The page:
Last post Oct 08, 2008 07:21 AM by TATWORTH
Oct 07, 2008 11:33 AM|Coyttl|LINK
Okay funny yet odd question.
I'm learning how to 'internationalize' a small web project for work here. Since it's aimed at kids, my boss wants to add a joke where two of the available languages are 'pirate' ("xx-pirate") and 'pig latin' ("xx-piglatin"). I have one page translated into
a couple other languages (French, German), and then Pig Latin. French and German work as expected, but when I set my language preference to 'xx-piglatin', it uses the default specified in the page tag.
The files are names as:
Is that proper? Did I miss something for the odd languages?
Thanks all. :)
Oct 07, 2008 12:26 PM|shados|LINK
I think you may need a script to setup and create custom cultures (probably based on existing ones, Easier than it sounds) and install them on the server, otherwise the culture validation will fail in certain situations, i think.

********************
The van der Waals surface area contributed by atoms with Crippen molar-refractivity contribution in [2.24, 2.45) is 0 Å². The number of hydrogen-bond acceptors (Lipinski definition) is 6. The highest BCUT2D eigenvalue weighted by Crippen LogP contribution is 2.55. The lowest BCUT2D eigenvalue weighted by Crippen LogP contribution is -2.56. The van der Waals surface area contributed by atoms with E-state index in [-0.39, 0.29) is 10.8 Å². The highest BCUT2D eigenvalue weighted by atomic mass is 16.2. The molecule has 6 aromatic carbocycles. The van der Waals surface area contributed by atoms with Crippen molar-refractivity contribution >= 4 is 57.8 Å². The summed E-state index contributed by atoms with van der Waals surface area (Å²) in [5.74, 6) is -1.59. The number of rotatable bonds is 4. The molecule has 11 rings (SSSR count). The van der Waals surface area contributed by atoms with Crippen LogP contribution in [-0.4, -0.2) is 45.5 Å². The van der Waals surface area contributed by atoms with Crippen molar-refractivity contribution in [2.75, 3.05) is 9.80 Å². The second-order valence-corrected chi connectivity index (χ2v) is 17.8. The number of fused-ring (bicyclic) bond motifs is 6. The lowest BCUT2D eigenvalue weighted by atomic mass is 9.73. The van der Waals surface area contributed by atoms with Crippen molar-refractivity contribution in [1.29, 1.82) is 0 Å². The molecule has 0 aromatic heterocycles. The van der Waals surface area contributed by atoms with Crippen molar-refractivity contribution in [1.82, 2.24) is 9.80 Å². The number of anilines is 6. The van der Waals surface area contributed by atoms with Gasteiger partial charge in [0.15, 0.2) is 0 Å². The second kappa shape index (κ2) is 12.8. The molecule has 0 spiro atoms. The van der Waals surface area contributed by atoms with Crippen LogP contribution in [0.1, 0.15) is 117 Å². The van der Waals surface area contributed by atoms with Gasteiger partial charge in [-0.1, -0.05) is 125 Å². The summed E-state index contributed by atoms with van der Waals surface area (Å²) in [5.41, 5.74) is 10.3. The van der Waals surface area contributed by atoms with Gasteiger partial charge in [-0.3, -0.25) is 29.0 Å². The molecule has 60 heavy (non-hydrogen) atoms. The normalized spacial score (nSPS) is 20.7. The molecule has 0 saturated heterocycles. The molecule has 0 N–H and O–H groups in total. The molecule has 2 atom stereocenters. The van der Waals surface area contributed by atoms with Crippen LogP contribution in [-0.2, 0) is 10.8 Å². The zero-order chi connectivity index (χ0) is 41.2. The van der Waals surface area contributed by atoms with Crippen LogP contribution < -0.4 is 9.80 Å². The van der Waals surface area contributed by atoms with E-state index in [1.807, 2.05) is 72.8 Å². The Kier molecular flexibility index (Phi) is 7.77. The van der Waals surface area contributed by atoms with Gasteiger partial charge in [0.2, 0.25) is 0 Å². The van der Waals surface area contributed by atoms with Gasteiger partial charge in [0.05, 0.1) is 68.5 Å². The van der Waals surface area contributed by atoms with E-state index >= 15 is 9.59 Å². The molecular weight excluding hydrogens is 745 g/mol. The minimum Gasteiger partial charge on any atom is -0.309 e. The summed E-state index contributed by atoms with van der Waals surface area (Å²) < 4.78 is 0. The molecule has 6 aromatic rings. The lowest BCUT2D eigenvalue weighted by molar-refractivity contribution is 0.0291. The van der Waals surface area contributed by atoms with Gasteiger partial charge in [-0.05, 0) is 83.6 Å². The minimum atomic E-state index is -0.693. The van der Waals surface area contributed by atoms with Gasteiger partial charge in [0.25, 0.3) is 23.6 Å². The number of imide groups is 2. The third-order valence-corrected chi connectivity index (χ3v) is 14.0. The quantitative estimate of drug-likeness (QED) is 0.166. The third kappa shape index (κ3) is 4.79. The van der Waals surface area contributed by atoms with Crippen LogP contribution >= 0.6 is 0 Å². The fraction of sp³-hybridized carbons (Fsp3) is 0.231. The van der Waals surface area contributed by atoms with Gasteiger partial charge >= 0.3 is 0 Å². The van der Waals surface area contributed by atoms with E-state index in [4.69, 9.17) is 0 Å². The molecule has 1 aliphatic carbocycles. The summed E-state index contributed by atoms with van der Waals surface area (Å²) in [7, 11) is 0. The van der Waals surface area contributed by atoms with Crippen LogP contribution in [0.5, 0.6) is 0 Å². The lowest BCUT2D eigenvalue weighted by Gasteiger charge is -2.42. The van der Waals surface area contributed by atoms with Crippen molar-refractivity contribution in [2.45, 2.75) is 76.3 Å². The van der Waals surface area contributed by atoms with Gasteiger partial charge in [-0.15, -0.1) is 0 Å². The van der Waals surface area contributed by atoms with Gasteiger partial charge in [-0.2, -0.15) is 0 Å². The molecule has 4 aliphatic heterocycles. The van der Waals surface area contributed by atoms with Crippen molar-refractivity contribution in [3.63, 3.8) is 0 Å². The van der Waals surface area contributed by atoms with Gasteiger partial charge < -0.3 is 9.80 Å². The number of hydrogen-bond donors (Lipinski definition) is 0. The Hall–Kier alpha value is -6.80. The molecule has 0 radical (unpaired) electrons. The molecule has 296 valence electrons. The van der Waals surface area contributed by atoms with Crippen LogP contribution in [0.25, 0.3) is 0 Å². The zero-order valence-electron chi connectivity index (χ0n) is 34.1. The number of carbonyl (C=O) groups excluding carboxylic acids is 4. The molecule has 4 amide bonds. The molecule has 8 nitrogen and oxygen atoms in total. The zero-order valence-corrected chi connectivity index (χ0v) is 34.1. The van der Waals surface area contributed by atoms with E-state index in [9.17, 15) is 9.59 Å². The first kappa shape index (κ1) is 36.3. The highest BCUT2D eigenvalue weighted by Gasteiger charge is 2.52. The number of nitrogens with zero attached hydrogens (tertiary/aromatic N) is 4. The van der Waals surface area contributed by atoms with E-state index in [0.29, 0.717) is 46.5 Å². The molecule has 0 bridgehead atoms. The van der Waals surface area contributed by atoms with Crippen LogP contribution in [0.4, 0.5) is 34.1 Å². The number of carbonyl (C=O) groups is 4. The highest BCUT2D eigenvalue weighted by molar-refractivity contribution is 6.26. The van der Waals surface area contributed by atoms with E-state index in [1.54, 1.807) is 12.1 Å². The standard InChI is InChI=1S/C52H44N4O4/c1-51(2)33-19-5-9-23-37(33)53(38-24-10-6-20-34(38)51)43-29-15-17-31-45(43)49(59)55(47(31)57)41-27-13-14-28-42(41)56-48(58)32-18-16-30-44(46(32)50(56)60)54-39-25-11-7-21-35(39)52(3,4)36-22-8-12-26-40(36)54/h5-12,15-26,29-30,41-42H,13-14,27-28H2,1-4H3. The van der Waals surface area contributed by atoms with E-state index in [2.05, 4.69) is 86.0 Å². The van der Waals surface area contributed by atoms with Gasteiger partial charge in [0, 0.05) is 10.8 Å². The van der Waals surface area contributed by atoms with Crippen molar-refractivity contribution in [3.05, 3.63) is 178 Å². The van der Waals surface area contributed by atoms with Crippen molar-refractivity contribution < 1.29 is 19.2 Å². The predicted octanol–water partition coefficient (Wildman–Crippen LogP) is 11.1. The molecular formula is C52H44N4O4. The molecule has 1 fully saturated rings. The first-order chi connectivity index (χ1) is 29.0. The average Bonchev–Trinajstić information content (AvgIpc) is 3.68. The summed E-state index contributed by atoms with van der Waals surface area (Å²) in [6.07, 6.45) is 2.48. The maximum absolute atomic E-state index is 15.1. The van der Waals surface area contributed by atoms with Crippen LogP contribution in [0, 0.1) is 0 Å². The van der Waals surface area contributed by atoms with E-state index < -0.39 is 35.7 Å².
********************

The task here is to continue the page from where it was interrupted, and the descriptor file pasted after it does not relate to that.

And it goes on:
Oct 07, 2008 01:14 PM|Coyttl|LINK
Hey, thanks. That go me to searching and helped me find the info.
Since from what I read, the web app can't call the .Register method (tho I'll try this later, just for kicks), I created a console app that added my two languages using (almost verbatim) the info on this page:
And then, after that ran, ran the test web app, and sure enough it read all the strings from my 'xx-piglatin' file. Beautiful. :) Too bad I never learned pig-latin. Hmm..
Oct 07, 2008 02:00 PM|shados|LINK
Thats ok, you have your fallback option.
Oct 08, 2008 07:21 AM|TATWORTH|LINK
I suggest that you look at
http://www.guysmithferrier.com/ and in particular at Guy Smith's book
ISBN 0321341384. The book is available online at Safari books at
Also his presentation
Guy has a method of "pseudo-translation" that allows you to test whether all strings have been internationalised and that there is room for verbose languages such as German.